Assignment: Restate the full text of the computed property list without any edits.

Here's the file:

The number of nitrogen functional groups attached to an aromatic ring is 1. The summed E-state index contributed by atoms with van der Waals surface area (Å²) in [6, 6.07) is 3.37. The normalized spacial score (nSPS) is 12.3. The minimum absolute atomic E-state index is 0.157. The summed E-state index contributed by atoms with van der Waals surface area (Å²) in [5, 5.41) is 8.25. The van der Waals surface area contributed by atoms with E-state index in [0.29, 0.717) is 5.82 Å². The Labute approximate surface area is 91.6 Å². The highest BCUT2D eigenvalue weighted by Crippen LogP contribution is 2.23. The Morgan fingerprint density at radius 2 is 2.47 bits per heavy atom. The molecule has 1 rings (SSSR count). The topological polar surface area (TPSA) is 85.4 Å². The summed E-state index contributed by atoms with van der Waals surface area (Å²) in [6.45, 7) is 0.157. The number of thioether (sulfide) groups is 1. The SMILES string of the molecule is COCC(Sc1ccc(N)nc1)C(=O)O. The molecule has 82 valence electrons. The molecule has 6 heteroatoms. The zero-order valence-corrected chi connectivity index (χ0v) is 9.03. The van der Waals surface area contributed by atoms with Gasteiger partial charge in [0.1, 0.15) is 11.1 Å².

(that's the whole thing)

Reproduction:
The number of nitrogen functional groups attached to an aromatic ring is 1. The summed E-state index contributed by atoms with van der Waals surface area (Å²) in [6, 6.07) is 3.37. The normalized spacial score (nSPS) is 12.3. The minimum absolute atomic E-state index is 0.157. The summed E-state index contributed by atoms with van der Waals surface area (Å²) in [5, 5.41) is 8.25. The van der Waals surface area contributed by atoms with E-state index in [0.29, 0.717) is 5.82 Å². The Labute approximate surface area is 91.6 Å². The highest BCUT2D eigenvalue weighted by Crippen LogP contribution is 2.23. The Morgan fingerprint density at radius 2 is 2.47 bits per heavy atom. The molecule has 1 rings (SSSR count). The topological polar surface area (TPSA) is 85.4 Å². The summed E-state index contributed by atoms with van der Waals surface area (Å²) in [6.45, 7) is 0.157. The number of thioether (sulfide) groups is 1. The SMILES string of the molecule is COCC(Sc1ccc(N)nc1)C(=O)O. The molecule has 82 valence electrons. The molecule has 6 heteroatoms. The zero-order valence-corrected chi connectivity index (χ0v) is 9.03. The van der Waals surface area contributed by atoms with Gasteiger partial charge in [0.1, 0.15) is 11.1 Å².